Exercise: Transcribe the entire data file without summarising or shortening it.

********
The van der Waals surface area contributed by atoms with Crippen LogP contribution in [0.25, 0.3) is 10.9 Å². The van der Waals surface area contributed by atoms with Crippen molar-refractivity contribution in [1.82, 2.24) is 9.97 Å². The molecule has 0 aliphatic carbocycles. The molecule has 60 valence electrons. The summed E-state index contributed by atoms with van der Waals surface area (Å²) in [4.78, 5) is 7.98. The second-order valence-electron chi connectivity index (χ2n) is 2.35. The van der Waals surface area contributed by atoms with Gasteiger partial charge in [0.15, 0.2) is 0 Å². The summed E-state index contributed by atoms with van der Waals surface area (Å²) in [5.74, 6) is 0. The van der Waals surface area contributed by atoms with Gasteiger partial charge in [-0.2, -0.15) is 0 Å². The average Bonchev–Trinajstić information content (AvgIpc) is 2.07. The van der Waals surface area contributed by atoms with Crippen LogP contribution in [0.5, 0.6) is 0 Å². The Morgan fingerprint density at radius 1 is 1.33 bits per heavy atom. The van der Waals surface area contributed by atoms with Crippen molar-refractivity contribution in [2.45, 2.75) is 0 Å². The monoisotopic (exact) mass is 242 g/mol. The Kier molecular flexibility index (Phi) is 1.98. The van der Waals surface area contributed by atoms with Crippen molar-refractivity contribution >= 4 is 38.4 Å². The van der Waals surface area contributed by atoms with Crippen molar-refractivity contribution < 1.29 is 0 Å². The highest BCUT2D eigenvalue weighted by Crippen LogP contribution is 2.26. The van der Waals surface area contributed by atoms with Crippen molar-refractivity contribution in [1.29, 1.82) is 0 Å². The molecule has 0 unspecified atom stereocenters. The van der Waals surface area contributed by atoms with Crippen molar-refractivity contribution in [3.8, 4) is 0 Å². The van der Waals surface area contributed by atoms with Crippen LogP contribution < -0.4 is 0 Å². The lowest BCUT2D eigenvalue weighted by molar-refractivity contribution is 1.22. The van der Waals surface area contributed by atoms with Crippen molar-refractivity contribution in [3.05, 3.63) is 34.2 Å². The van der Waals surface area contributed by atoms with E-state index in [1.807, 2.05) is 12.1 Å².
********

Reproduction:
The van der Waals surface area contributed by atoms with Crippen LogP contribution in [0.25, 0.3) is 10.9 Å². The van der Waals surface area contributed by atoms with Crippen molar-refractivity contribution in [1.82, 2.24) is 9.97 Å². The molecule has 0 aliphatic carbocycles. The molecule has 60 valence electrons. The summed E-state index contributed by atoms with van der Waals surface area (Å²) in [4.78, 5) is 7.98. The second-order valence-electron chi connectivity index (χ2n) is 2.35. The van der Waals surface area contributed by atoms with Gasteiger partial charge in [0.15, 0.2) is 0 Å². The summed E-state index contributed by atoms with van der Waals surface area (Å²) in [5.74, 6) is 0. The van der Waals surface area contributed by atoms with Gasteiger partial charge in [-0.2, -0.15) is 0 Å². The average Bonchev–Trinajstić information content (AvgIpc) is 2.07. The van der Waals surface area contributed by atoms with Crippen LogP contribution in [0.5, 0.6) is 0 Å². The Morgan fingerprint density at radius 1 is 1.33 bits per heavy atom. The van der Waals surface area contributed by atoms with Crippen molar-refractivity contribution in [2.45, 2.75) is 0 Å². The monoisotopic (exact) mass is 242 g/mol. The Kier molecular flexibility index (Phi) is 1.98. The van der Waals surface area contributed by atoms with Crippen molar-refractivity contribution >= 4 is 38.4 Å². The van der Waals surface area contributed by atoms with Crippen molar-refractivity contribution < 1.29 is 0 Å². The highest BCUT2D eigenvalue weighted by Crippen LogP contribution is 2.26. The van der Waals surface area contributed by atoms with Crippen molar-refractivity contribution in [1.29, 1.82) is 0 Å². The molecule has 0 unspecified atom stereocenters. The van der Waals surface area contributed by atoms with Crippen molar-refractivity contribution in [3.8, 4) is 0 Å². The van der Waals surface area contributed by atoms with Crippen LogP contribution < -0.4 is 0 Å². The lowest BCUT2D eigenvalue weighted by molar-refractivity contribution is 1.22. The van der Waals surface area contributed by atoms with Crippen molar-refractivity contribution in [3.05, 3.63) is 34.2 Å². The van der Waals surface area contributed by atoms with E-state index in [1.807, 2.05) is 12.1 Å².